However, at that time those who endure to the end, particularly Jews who in vitally awakened faith maintain simple confidence in the living God through all the tribulation, will be saved for earthly blessing in the millennium. During the tribulation the gospel of the kingdom will be preached in all the world for a witness to the nations: then the end will come. This Witness will be to the effect that Christ is about to come and establish His kingdom on earth. In the present church age, it is the Gospel of the grace of God that is emphasized, not the gospel of the kingdom.
It is plain from verse 15 that the Lord addresses the disciples as being representative of the remnant of Israel, for the erection of "the abomination of desolation" is even now still future, yet He says "when ye therefore shall see this standing in the holy place, let those in Judea flee to the mountains. Daniel 9:27; Daniel 9:27; Daniel 12:11 are to be compared here, and connected with Revelation 13:14-15. The abomination that results in desolation is idolatry introduced by the anti-christ into the holy place, the temple in Jerusalem, which will take place at the middle of Daniel's seventieth week, and which will result immediately in the three and a half years of "great tribulation." This image to the beast (the head of the revived Roman empire) will be a direct challenge to God, for it gives Rome God's place of Protector of Israel. God will therefore send "a desolator," the king of the north, to overflow the land of Israel with a sudden thrust as of a whirlwind (Daniel 11:40).
One on a housetop is warned not to try to save anything from his house, but to escape immediately. If in the field, one ought not to return to his home even for necessary clothing. Such will be the rapidity of the attack. Pregnant women or mothers With nursing babies, unable to travel quickly, will be exposed to great suffering. They are told to pray that they should not be compelled to flee in the winter, nor on the Sabbath day, when travel was limited to a few miles. Of course the cities of Judah, particularly Jerusalem, will be the object of attack.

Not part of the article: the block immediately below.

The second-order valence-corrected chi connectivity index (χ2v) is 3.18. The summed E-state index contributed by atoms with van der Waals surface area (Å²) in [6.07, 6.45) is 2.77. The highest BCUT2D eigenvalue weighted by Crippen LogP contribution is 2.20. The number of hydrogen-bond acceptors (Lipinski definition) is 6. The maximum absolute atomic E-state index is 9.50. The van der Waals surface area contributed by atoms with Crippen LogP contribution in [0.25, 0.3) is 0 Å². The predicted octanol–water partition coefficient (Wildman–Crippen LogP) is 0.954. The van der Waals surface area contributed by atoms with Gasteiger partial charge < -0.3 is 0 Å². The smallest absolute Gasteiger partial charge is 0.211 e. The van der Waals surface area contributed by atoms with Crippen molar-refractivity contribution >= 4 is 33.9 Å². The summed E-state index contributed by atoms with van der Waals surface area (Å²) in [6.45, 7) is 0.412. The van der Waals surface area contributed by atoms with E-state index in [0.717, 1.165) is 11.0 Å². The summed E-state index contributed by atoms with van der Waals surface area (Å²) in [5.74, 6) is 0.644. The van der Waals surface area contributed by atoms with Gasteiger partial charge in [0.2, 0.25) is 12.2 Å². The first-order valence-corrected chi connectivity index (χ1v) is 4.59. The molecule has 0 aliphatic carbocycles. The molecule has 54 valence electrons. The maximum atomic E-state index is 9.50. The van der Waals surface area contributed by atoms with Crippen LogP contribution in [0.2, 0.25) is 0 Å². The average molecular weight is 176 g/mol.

The "great tribulation" will be the most dreadful the world has ever seen or ever will see. It is called in Jeremiah 30:7 "the time of Jacob's trouble," for Israel will be the centre of it; get Revelation 3:10 speaks of this as "the hour of temptation which shall come upon all the world, to try them that dwell upon the earth." All the world therefore will have its share in this unparalleled time of suffering. But this same verse shows that the church, having been raptured to heaven, will have no part in that hour. Except for the mercy of God in shortening those days, no flesh should be saved. For the Lord will appear in less than the full three and one half years, when many nations, gathered in Israel, will be determined to exterminate one another. While the day of grace has been lengthened far beyond any indication that Old Testament prophecy gave concerning it (now over 1950 years), the day of judgment will be shortened. This appears to be indicated inRevelation 12:6; Revelation 12:6, where the remnant of Israel, fleeing out of Jerusalem to the wilderness, will be sustained of God for 1260 days, 18 days short of the three and a half years. When the Lord appears to deliver her, she will no longer need this refuge.